Long response times Outside electrical interference will cause the LAN protocol to keep on requesting retransmission of the data packets.  The user will see this as long response times from the server or even unexplained logging off.  Ensure all data cables are separated from power cables, e.g. 75 mm and 130 mm from fluorescent lights.  Severe problems will need screened cable or optical fibre.
Failure to autonegotiate Many users now have 10/100 NICs in their PCs but are only communicating at 10 Mb/s to the hub/switch.  When the switch is upgraded to 100 Mb/s, e.g. 100BaseTX, all the attached terminals will try to autonegotiate up to the higher speed.  If the cabling is not up to this requirement then this exercise will fail and the PCs will fall back to 10 Mb/s.

Modern structured cabling needs to be 100% tested to ensure compliance with the latest standards. These are now Cat5e (TIA 568A –A5, ISO 11801 Class D Amd. 1 & 2, EN 50173 Class D Amd. 1) or Category 6, Class E, to the latest draft standards e.g. ISO 11801 2nd Ed 2001 Class E.  There is also a standard for testing cabling currently installed to see if it is gigabit Ethernet compliant, TIA/EIA 568-A TSB 95.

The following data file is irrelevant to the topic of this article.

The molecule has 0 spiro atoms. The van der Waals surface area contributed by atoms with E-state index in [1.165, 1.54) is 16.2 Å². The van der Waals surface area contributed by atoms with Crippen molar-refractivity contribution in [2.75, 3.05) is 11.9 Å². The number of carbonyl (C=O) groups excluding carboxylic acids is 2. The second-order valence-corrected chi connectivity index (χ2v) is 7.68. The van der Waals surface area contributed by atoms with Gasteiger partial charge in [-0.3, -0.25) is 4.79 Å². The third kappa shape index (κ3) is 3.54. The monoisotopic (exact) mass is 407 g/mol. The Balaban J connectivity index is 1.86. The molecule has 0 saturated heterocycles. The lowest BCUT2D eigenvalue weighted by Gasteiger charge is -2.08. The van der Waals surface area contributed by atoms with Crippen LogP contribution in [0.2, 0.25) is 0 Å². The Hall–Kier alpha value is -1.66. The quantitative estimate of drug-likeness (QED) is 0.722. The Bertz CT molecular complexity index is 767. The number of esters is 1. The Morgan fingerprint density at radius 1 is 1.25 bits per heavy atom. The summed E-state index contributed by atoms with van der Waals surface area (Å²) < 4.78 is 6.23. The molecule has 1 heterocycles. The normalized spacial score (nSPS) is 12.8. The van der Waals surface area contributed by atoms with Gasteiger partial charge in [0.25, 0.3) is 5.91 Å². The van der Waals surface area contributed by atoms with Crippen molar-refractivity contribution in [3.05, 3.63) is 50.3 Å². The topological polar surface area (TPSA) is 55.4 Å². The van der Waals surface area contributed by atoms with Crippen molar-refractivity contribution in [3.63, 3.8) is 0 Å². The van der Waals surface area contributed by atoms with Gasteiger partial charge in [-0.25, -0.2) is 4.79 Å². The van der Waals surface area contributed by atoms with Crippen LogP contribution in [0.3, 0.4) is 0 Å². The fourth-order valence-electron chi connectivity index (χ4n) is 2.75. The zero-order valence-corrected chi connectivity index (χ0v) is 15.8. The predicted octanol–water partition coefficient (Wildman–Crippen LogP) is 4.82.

There are five manufacturers of suitable copper cable test equipment.  The cable must be tested from both ends to all the requirements of the above standards or to IEC 61935.

Optical cables can be tested with an optical power meter and calibrated light source.  This will tell if the cable link is satisfactory.  If there is a problem then the power meter will identify that there is a problem but not where it is.  For this an instrument called an OTDR, Optical Time Domain Reflectometer, is required.  This device will give a complete ‘picture’ of the fibre link and identify any problem areas, but only after expert interpretation.

IEC 61935         Generic specification for the testing of balanced generic cabling in accordance with ISO/IEC 11801

The tests required are;

 

IEC 61935

Wire Map

X

Attenuation

X

NEXT pair to pair

X

NEXT Powersum

X

ELFEXT pair to pair

X

ELFEXT Powersum

X

Return Loss

X

Propagation Delay

X

Delay Skew

X

DC Loop Resistance

X

Cable length and ACR are also useful additions to this set of tests.

 

The best way to ensure success in a structured cabling installation is to use properly trained people to design, implement and test the system.  The RCDD qualification from BICSI is the only qualification which covers all aspects of structured cabling design and implementation.

The above information is offered as a summary of ISO 11801 and related standards.  It is not a definitive design guide and does not replace study and implementation of the Standards themselves.  The publisher accepts no responsibility for inaccuracies or omissions.  To purchase the full Standards go to your national standards body, e.g. British Standards Institution, Nederlands Normalisatie Instituut etc. or ISO.

  Copyright Ó annor Ltd   2004